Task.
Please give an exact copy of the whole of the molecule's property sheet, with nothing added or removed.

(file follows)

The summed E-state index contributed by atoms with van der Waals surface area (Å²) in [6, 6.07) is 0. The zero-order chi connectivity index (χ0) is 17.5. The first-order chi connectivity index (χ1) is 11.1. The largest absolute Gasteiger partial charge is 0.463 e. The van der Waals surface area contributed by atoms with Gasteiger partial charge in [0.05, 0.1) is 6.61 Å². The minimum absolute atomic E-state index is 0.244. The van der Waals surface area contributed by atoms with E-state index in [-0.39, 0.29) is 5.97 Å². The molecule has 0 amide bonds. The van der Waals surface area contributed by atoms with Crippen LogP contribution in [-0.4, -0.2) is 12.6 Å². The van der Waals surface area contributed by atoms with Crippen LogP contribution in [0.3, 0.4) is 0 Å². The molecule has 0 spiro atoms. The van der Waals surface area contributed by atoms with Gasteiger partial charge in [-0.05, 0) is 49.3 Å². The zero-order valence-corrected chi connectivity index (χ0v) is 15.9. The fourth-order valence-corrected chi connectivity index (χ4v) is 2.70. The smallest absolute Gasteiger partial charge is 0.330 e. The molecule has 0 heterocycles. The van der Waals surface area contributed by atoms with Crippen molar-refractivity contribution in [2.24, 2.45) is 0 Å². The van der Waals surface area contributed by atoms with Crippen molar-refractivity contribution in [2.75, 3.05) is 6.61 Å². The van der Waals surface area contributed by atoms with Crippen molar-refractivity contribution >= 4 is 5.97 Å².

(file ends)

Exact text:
The summed E-state index contributed by atoms with van der Waals surface area (Å²) in [6, 6.07) is 0. The zero-order chi connectivity index (χ0) is 17.5. The first-order chi connectivity index (χ1) is 11.1. The largest absolute Gasteiger partial charge is 0.463 e. The van der Waals surface area contributed by atoms with Gasteiger partial charge in [0.05, 0.1) is 6.61 Å². The minimum absolute atomic E-state index is 0.244. The van der Waals surface area contributed by atoms with E-state index in [-0.39, 0.29) is 5.97 Å². The molecule has 0 amide bonds. The van der Waals surface area contributed by atoms with Crippen LogP contribution in [-0.4, -0.2) is 12.6 Å². The van der Waals surface area contributed by atoms with Crippen LogP contribution in [0.3, 0.4) is 0 Å². The molecule has 0 spiro atoms. The van der Waals surface area contributed by atoms with Gasteiger partial charge in [-0.05, 0) is 49.3 Å². The zero-order valence-corrected chi connectivity index (χ0v) is 15.9. The fourth-order valence-corrected chi connectivity index (χ4v) is 2.70. The smallest absolute Gasteiger partial charge is 0.330 e. The molecule has 0 heterocycles. The van der Waals surface area contributed by atoms with Crippen molar-refractivity contribution in [2.24, 2.45) is 0 Å². The van der Waals surface area contributed by atoms with Crippen molar-refractivity contribution in [2.75, 3.05) is 6.61 Å². The van der Waals surface area contributed by atoms with Crippen molar-refractivity contribution >= 4 is 5.97 Å².